At 10pm the little boy was still with us!  He seemed to be breathing easier, was not mucousy anymore, and eagerly drank off the dropper that I was supplementing kitten formula with. I think this is evidence that this is bacterial, since it responds to Penicillin. The vet agreed and this time sent home oral Amoxicillin.

Failure To Thrive

Several days passed and I was so happy that he was still here; but he was not really gaining weight.  He was still birth-weight (96 grams) at 10 days of age. 

At 12 days, he weighed in at 110 grams. But at 14 days, he still registered 110 grams.

I continued supplementing with a bottle, which he eagerly took! I still felt that I needed to look into the weight gain issue more since the two kittens who were five days younger were twice his weight. I also made the difficult decision to pull him off of his birth mom and put him on my other queen, whose kittens were doing much better.

Sometimes, despite all you do, it just isn't meant to be.  We lost the little boy.  His weight gain had been slow and irregular and eventually he stopped gaining weight, and started losing as much weight as he should have been gaining each day.  That was despite the increase of his daily bottles.  He was nursing on his “Foster Mom”; but because he was so much smaller I felt he needed to be supplemented.  We were doing 3-4 bottles a day and I increased that to 5 bottles a day, and still he lost weight.  The day he died, at exactly 1 month of age, he weighed in at 129 grams — really not much above birth weight. 

Interestingly, his mother — who insisted I let her in to nurse him over the last days before he died — wanted nothing to do with him on that fatal morning and his foster mom wouldn't get into the basket to nurse her babies until I had taken him out.

Reviewing his whole case, I think it may have been something congenital, in addition to the bacterial infection that was going on.  Every moment is a teaching moment, and we learn from the painful moments — maybe sometimes more than the happy ones.  I really wouldn't change anything I did.  I'm glad I arranged the emergency meeting with the vet at the beginning; I'm glad we coddled him, put him on my other Queen, and supplemented.  I’m glad I kept scrupulous records because I was able to know exactly what was going on each and every day. This just challenges me to work even harder to be the best breeder I can, doing everything in my power to ensure that my kittens have the best chance at being both healthy and happy.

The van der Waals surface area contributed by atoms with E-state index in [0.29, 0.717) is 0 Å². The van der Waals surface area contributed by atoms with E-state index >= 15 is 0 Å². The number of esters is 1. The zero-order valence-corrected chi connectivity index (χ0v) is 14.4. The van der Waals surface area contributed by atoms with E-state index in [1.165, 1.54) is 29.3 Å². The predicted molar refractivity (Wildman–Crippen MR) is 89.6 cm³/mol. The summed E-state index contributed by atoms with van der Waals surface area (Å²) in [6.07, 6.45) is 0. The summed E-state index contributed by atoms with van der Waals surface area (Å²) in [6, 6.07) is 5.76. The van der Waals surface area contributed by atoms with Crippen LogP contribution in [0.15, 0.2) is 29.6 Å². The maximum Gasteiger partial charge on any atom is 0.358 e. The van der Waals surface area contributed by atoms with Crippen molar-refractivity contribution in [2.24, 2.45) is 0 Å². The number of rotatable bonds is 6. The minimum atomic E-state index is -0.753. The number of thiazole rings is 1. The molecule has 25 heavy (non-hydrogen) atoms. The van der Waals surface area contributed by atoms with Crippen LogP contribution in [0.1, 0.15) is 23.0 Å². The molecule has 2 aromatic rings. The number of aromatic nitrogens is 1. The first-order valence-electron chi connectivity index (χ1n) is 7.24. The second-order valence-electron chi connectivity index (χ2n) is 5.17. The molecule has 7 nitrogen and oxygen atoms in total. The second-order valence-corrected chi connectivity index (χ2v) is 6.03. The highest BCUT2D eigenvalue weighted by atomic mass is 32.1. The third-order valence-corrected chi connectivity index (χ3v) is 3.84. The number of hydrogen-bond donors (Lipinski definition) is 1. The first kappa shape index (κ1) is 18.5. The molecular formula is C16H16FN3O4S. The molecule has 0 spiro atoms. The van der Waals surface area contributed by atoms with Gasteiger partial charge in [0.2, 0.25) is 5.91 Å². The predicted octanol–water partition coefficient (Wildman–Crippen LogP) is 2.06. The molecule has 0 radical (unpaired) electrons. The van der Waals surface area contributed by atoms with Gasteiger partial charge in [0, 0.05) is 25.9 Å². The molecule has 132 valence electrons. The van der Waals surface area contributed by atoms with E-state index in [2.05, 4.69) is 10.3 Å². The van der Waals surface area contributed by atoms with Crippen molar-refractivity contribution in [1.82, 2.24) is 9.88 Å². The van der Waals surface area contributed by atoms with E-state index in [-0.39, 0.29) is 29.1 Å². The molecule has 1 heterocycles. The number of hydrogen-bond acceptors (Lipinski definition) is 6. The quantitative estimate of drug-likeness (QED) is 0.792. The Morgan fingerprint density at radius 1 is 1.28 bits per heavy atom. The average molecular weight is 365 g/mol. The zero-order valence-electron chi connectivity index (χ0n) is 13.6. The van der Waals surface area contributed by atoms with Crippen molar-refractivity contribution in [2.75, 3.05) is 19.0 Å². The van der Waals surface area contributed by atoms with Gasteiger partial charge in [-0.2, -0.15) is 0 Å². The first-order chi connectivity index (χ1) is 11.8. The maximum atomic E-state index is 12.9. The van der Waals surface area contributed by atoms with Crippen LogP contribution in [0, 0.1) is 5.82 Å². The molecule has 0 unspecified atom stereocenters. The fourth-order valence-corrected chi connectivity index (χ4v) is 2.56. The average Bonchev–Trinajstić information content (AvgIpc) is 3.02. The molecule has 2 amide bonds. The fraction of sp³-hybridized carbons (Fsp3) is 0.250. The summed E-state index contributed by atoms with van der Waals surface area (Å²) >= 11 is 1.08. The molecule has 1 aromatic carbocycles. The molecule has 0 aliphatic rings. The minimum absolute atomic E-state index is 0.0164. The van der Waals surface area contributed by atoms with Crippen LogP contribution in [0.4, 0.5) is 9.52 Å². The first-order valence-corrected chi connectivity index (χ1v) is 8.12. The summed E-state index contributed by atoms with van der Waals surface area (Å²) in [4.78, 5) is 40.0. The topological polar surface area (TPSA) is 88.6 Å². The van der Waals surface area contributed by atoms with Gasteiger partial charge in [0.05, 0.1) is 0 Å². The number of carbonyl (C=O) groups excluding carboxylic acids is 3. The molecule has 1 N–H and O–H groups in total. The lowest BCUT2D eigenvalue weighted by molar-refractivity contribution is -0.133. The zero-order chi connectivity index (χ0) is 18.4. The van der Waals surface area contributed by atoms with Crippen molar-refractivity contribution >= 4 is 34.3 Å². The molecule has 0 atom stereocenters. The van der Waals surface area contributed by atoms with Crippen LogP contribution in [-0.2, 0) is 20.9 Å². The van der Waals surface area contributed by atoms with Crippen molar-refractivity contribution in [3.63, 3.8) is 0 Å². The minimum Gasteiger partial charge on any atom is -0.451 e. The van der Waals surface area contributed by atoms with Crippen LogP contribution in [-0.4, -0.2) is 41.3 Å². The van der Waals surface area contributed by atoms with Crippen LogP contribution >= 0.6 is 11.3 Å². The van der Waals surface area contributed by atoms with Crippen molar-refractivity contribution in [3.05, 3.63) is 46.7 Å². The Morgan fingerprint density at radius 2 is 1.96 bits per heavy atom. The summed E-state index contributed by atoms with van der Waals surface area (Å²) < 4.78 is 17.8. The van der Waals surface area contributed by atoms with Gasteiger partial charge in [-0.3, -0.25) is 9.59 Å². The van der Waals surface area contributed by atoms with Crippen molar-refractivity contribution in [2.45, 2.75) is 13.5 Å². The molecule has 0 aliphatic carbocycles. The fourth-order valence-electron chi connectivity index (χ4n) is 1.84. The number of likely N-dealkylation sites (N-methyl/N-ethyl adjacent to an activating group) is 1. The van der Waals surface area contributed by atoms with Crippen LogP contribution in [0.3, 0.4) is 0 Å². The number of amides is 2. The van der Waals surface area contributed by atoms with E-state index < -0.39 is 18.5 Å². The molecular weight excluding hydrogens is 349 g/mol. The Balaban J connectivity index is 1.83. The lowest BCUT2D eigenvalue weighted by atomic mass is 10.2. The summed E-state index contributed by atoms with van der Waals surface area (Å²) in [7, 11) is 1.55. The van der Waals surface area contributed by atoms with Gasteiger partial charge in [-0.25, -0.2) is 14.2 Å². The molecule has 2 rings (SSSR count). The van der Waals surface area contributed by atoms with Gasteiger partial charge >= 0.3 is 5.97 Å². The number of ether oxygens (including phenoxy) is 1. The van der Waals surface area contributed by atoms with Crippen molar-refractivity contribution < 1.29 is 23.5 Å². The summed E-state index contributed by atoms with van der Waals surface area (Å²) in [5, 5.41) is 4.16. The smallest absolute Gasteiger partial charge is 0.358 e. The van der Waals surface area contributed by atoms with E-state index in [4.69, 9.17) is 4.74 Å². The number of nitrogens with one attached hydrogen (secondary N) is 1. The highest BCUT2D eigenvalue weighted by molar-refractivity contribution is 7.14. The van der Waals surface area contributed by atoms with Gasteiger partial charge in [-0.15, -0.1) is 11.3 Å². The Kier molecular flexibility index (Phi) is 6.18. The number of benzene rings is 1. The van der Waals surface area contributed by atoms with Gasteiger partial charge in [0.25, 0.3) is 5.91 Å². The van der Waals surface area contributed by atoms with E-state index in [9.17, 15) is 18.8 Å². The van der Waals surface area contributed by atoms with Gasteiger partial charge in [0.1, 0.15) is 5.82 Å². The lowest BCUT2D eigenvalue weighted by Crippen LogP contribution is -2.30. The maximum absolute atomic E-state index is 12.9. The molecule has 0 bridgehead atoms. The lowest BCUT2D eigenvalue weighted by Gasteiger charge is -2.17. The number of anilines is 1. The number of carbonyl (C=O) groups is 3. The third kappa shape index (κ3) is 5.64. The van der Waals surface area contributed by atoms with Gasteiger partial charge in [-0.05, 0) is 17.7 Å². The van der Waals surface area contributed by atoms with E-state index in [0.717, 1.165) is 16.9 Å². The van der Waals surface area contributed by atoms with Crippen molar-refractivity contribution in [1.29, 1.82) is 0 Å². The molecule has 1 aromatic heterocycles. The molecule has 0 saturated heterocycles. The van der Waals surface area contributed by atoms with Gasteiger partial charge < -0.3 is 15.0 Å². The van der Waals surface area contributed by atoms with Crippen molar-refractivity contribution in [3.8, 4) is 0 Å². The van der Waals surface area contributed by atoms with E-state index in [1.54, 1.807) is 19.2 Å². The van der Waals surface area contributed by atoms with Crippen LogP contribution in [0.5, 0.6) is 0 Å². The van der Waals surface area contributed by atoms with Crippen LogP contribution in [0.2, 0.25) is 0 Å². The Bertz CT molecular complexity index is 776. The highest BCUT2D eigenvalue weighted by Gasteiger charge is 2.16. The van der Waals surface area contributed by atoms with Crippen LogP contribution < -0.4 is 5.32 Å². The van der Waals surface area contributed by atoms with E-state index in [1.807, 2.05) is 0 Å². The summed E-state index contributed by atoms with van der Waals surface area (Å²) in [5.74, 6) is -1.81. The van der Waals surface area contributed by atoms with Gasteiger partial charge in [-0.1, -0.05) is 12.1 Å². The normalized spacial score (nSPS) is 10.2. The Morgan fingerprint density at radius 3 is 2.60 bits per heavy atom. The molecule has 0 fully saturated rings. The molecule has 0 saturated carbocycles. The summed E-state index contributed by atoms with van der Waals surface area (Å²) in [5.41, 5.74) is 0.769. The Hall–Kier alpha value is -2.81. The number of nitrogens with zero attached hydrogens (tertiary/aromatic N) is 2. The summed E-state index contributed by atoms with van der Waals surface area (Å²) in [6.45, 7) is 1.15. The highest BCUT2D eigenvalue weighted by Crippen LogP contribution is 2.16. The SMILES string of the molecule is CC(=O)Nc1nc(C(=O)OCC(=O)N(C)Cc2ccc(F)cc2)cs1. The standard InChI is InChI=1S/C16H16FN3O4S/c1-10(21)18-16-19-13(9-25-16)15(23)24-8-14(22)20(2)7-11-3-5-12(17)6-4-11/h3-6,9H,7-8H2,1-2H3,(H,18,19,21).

In Hindsight

In looking back over the situation, I am thankful for the article regarding the prophylactic injection of Penicillin.

I am also happy with the working relationship I was able to establish with this veterinarian. I encourage every breeder to find a vet with whom you can have a good working relationship. Although the vet will obviously know more about feline medicine in general, he or she should be willing to listen and take the suggestions of the informed client, especially since the medical issues faced by breeders tend to be something most vets would only be familiar with if they had other breeder clients.

It is also unrealistic to think that a vet can, or has, read every feline study that has taken place. That is where we, as breeders, need to be pro-active. We need to educate ourselves and not only rely upon our veterinarian to be up to date on all health issues.

Also, don’t be hesitant to side-step a veterinary tech who doesn’t agree with you. Even though I liked this vet, I didn’t care for the tech who told me I was over-feeding this kitten and that he simply had a tummy ache.

Thankfully the vet and I had already established that this was a bacterial infection and were treating it as such.

I do wish I had gotten the oral antibiotics the first time I had taken the kittens in when they were 4 days old. Maybe the little girl would still be with us. I think that it would be wise for other breeders to consider the addition of oral meds when they are dealing with infection that has already taken hold. The one-time injection may not be enough at that point in time.

Unfortunately, we sometimes lose kittens as we are learning and establishing these kinds of protocols in our catteries. Education is a process.

I am now a firm believer in the one-time Penicillin injection after birth. It’s better, and easier, to prevent a problem than to treat one. I also HIGHLY RECOMMEND that every breeder become a Member of PandEcats.com or ShowCatsOnline.com. The information in their online articles has saved the lives of more than one of my kittens. Membership is more than worth the price!